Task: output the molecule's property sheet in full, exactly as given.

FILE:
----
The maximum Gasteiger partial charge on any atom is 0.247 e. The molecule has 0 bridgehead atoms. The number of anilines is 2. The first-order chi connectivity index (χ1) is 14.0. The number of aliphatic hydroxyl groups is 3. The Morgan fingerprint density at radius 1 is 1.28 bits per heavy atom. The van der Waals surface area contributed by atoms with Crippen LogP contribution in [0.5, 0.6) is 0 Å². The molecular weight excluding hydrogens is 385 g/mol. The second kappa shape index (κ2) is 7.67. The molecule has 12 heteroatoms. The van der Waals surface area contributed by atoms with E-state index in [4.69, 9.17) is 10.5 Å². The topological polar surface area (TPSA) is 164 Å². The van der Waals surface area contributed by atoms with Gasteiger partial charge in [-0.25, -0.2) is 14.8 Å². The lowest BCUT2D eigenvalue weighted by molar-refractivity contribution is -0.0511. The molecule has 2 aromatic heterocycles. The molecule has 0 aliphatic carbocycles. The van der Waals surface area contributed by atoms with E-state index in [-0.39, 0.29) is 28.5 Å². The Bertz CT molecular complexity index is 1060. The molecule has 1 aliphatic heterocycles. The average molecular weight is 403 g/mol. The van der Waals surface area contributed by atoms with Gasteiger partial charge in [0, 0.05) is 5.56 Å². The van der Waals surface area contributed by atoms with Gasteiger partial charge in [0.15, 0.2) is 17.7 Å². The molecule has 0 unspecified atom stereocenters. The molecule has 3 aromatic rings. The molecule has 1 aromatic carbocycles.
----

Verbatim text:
The maximum Gasteiger partial charge on any atom is 0.247 e. The molecule has 0 bridgehead atoms. The number of anilines is 2. The first-order chi connectivity index (χ1) is 14.0. The number of aliphatic hydroxyl groups is 3. The Morgan fingerprint density at radius 1 is 1.28 bits per heavy atom. The van der Waals surface area contributed by atoms with Crippen LogP contribution in [0.5, 0.6) is 0 Å². The molecular weight excluding hydrogens is 385 g/mol. The second kappa shape index (κ2) is 7.67. The molecule has 12 heteroatoms. The van der Waals surface area contributed by atoms with E-state index in [4.69, 9.17) is 10.5 Å². The topological polar surface area (TPSA) is 164 Å². The van der Waals surface area contributed by atoms with Gasteiger partial charge in [-0.25, -0.2) is 14.8 Å². The lowest BCUT2D eigenvalue weighted by molar-refractivity contribution is -0.0511. The molecule has 2 aromatic heterocycles. The molecule has 0 aliphatic carbocycles. The van der Waals surface area contributed by atoms with E-state index in [-0.39, 0.29) is 28.5 Å². The Bertz CT molecular complexity index is 1060. The molecule has 1 aliphatic heterocycles. The average molecular weight is 403 g/mol. The van der Waals surface area contributed by atoms with Gasteiger partial charge in [0, 0.05) is 5.56 Å². The van der Waals surface area contributed by atoms with Gasteiger partial charge in [0.15, 0.2) is 17.7 Å². The molecule has 0 unspecified atom stereocenters. The molecule has 3 aromatic rings. The molecule has 1 aromatic carbocycles.